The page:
Published: 11:34, 09 October 2018
| Updated: 12:00, 09 October 2018
At least 13 homeless people died in Kent last year.
Figures released by the Bureau of Investigative Journalism today reveal 449 people have died in the UK since last October.
Of these, 12 happened in this county but the list does not include the death of an unnamed woman found in a sleeping bag in Gravesend in April.
The bureau carried out an extensive investigation after learning no official body counts the number of homeless deaths.
The findings have sparked the Office for National Statistics to start producing its own database.
The case of Russell Lane who died in January after being scooped into back of a bin lorry in Rochester was highlighted by the investigation, which concluded the true number of deaths is likely to be far higher.
A former soldier, a quantum physicist and a travelling musician were among those to die.
The youngest people on the list were 18 while the oldest was 94.
The causes of their deaths included murder, suicide and in one case starvation.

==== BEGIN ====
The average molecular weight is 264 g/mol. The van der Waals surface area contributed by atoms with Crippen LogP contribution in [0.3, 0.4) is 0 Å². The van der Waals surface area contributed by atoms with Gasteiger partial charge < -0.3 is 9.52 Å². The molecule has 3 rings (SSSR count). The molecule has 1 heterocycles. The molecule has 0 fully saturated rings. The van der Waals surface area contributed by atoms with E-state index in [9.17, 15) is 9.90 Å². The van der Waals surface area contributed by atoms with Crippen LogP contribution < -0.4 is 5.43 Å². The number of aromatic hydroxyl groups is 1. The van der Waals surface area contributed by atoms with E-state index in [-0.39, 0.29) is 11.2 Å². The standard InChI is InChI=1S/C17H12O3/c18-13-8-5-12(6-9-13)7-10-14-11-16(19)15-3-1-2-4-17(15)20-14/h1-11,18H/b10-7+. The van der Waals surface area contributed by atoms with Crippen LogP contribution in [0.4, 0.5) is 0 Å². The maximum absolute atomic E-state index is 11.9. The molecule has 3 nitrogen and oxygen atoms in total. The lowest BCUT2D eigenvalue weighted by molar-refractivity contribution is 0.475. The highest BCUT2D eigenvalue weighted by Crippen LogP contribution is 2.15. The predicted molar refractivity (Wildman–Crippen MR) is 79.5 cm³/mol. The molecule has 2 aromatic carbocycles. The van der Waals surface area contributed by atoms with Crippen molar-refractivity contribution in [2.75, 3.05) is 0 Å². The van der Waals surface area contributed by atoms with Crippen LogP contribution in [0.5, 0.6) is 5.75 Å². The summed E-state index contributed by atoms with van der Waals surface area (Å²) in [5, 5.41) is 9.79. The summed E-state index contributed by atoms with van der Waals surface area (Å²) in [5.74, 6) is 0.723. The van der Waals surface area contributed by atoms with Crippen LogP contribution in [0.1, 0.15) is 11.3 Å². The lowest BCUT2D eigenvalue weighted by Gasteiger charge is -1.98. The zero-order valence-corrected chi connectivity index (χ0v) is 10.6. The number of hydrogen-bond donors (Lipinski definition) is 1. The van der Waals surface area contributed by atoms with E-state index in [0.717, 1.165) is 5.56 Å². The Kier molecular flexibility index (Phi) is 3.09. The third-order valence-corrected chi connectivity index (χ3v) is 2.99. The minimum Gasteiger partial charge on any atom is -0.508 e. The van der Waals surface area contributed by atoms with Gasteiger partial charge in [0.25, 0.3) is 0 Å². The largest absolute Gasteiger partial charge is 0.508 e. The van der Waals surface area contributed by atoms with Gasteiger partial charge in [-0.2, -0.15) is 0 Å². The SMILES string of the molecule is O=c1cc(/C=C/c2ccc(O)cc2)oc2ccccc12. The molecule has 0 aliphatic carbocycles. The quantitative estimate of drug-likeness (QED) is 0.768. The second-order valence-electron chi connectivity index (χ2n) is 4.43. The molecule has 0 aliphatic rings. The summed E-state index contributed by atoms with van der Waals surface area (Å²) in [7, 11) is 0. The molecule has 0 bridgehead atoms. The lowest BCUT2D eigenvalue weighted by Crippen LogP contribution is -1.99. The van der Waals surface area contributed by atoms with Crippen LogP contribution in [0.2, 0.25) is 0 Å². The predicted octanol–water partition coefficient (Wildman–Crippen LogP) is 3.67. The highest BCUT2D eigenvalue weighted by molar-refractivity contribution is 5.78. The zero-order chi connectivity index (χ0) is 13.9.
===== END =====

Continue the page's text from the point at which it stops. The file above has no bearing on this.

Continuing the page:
The other deaths in Kent include Shelly Pollard, who tragically collapsed and died in Canterbury city centre, and Wesley Gurney, who choked on a piece of steak in Wetherspoon's and died three days later in hospital.
It also featured Canterbury man Simon Lacey, a man in his early 40s who had been suffering from a long-term heart condition and died in hospital.
Also from Canterbury were Jason Cox and Robert Wallis.
The findings have been described as a "national scandal" by the chief executives of two homelessness charity.
Howard Sinclair, of St Mungo’s, said the deaths were "premature and entirely preventable.”
Polly Neate, of Shelter, said the investigation exposed the "brutality" of the housing crisis, adding: "It is utterly unforgivable that so many homeless people are dying unnoticed and unaccounted for.”
The study shows the average age of those who died was 49 for men and 53 for women, decades younger than the national equivalent.
The number of people sleeping rough has doubled in England and Wales in the last five years, according to the latest figures.
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